Members of the Cemetery Commission discussed not only their commitment to the cemeteries but also the low wages being paid ($12 an hour) and the back breaking labor required to maintain the cemetery grounds.
A paper ballot was taken and by a vote of 54 to 20, Article 4 was adopted by the town voters.
Balloting on Tuesday, March 3: The school budget and various town officials are elected via Australian Ballot on Tuesday following Town Meeting. The polls are open from 10-7 at the CTES multi purpose room.
On the last page of the Town Report, a sample ballot is included. The town moderator, Will Hunter, asked if there were individuals interested in being write in candidates. While there were no candidates forth coming for Auditor (2 and 3 year slots) or for Town Grand Juror (1 year), two candidates have expressed interest in the one year selectmen’s position. They are Jillian Flinn, who is the current animal control officer, and Duane Warren. Julia Gignoux would also like to be considered as a write in candidate for Library Trustee.
There has been confusion over the GMUHS Director, which is listed for one year. Currently this position is held by Stewart Lindberg, who posted to the Cavendish VT Facebook page last evening that he is interested in being re elected to this position. Mike Kell has also expressed interest in this position.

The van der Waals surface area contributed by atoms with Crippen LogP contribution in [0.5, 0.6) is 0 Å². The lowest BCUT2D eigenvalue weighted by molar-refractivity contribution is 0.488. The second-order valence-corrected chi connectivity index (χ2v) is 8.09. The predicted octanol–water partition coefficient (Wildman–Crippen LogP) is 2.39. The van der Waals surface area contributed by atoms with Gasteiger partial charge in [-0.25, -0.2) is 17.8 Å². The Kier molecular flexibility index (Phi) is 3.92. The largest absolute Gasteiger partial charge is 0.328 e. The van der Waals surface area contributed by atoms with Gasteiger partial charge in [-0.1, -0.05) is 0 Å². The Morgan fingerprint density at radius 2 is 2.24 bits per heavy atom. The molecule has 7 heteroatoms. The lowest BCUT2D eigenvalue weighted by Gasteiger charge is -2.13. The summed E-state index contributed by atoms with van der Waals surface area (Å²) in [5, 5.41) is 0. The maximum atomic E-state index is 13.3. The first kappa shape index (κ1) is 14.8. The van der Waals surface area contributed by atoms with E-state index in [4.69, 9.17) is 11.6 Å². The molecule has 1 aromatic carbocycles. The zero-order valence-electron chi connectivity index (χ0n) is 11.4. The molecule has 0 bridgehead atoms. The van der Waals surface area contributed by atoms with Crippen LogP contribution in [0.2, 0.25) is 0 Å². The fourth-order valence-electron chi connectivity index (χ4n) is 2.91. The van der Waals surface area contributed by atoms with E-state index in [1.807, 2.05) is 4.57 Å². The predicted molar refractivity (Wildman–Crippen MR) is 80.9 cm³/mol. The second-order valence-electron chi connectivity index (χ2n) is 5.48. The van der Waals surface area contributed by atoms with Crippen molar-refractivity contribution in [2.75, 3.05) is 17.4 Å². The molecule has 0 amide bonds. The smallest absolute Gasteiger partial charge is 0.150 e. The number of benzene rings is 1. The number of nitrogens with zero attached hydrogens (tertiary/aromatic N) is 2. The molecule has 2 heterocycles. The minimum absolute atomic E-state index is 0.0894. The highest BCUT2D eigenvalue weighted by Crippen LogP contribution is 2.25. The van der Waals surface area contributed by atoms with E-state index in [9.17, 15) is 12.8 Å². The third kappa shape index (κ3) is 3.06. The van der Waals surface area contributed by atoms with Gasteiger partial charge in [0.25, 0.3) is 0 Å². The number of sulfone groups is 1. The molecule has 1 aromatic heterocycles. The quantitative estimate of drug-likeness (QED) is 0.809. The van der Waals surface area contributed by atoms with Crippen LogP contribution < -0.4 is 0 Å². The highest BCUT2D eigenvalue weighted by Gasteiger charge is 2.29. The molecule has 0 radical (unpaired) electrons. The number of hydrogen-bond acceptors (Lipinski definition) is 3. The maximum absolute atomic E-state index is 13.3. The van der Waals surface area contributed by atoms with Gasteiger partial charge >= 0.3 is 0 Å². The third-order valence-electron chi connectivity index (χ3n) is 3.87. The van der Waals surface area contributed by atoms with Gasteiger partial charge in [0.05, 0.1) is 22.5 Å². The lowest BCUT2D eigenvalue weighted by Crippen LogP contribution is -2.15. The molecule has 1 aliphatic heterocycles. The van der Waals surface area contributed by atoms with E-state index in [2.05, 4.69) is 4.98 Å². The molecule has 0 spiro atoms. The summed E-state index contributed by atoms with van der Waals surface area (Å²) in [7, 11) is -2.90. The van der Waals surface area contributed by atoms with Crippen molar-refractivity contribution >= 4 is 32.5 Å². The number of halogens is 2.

Town of Cavendish Distinguished Service Awards: In thanks for outstanding service to the community, the following citizens received this award:
• Sara and Rhyan Devereux and Brad Frye, along with Sara and Rhyan’s parents Shannon and Chad Devereux for their dedication to the creation of a playground for the Cavendish Village Green. A separate ceremony will be held to honor these students since it was well past their bedtime when the awards were made.
• Peter LaBelle who serves as town auditor and head of the town’s energy committee and works on numerous community boards. He is chair of Black River Good Neighbors board and has served in this capacity for the Cavendish Community and Conservation Association (CCCA).
• Curtis Bidgood who donated the funds so the town could purchase the property adjacent to CTES.
• Margo Caulfield for her work with the Cavendish Historical Society and keeping the community informed through digital outreach (Cavendish Update and Cavendish Connects) and most recently the push for town wide broadband.
• Dan Churchill for his life time of service to Cavendish. He was a selectmen for many years and continues to serve on the Planning Commission boards as well as various other community boards (Senior Center, Home Health and Hospice, Cavendish Historical Society etc.)
• Cavendish Community and Conservation Association (CCCA): The contributions of the CCCA have been considerable since its formation 10 years ago to stop a proposed quarry. More recent activities have helped the town to secure important funding to help with various conservation projects and for the last eight years have offered the Cavendish Community Fund, which supports many community projects with small grants. Many members of the town’s Energy Committee are also on the board of the CCCA. Robin Timko, chair of CCCA, accepted the award.
House Concurrent Resolution in Memory of Deryl J. Stowell: Mark Huntley, State representative, read HCR 50 and presented a copy of the resolution to Deryl Stowell’s daughter Sara.